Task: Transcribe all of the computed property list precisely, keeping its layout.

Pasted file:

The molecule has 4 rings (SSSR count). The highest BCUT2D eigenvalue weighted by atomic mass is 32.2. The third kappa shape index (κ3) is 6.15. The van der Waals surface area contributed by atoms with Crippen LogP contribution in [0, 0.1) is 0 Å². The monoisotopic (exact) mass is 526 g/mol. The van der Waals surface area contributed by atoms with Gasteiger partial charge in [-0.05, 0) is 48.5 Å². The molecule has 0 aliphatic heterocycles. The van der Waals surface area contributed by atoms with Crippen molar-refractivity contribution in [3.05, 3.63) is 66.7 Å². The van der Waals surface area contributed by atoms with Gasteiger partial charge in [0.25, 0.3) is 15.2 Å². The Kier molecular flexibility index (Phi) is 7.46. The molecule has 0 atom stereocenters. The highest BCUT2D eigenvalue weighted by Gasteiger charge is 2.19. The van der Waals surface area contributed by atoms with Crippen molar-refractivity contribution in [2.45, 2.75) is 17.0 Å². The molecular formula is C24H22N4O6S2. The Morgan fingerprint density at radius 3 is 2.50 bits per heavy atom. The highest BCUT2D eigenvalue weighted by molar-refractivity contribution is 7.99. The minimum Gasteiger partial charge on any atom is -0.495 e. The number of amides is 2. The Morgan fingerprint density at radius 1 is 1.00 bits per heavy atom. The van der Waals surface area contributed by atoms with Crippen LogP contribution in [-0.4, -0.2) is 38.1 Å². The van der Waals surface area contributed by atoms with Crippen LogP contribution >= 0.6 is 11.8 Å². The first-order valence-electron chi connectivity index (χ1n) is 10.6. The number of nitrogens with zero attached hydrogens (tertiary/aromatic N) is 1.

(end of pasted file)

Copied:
The molecule has 4 rings (SSSR count). The highest BCUT2D eigenvalue weighted by atomic mass is 32.2. The third kappa shape index (κ3) is 6.15. The van der Waals surface area contributed by atoms with Crippen LogP contribution in [0, 0.1) is 0 Å². The monoisotopic (exact) mass is 526 g/mol. The van der Waals surface area contributed by atoms with Gasteiger partial charge in [-0.05, 0) is 48.5 Å². The molecule has 0 aliphatic heterocycles. The van der Waals surface area contributed by atoms with Crippen molar-refractivity contribution in [3.05, 3.63) is 66.7 Å². The van der Waals surface area contributed by atoms with Gasteiger partial charge in [0.25, 0.3) is 15.2 Å². The Kier molecular flexibility index (Phi) is 7.46. The molecule has 0 atom stereocenters. The highest BCUT2D eigenvalue weighted by Gasteiger charge is 2.19. The van der Waals surface area contributed by atoms with Crippen molar-refractivity contribution in [2.45, 2.75) is 17.0 Å². The molecular formula is C24H22N4O6S2. The Morgan fingerprint density at radius 3 is 2.50 bits per heavy atom. The highest BCUT2D eigenvalue weighted by molar-refractivity contribution is 7.99. The minimum Gasteiger partial charge on any atom is -0.495 e. The number of amides is 2. The Morgan fingerprint density at radius 1 is 1.00 bits per heavy atom. The van der Waals surface area contributed by atoms with Crippen LogP contribution in [-0.4, -0.2) is 38.1 Å². The van der Waals surface area contributed by atoms with Crippen LogP contribution >= 0.6 is 11.8 Å². The first-order valence-electron chi connectivity index (χ1n) is 10.6. The number of nitrogens with zero attached hydrogens (tertiary/aromatic N) is 1.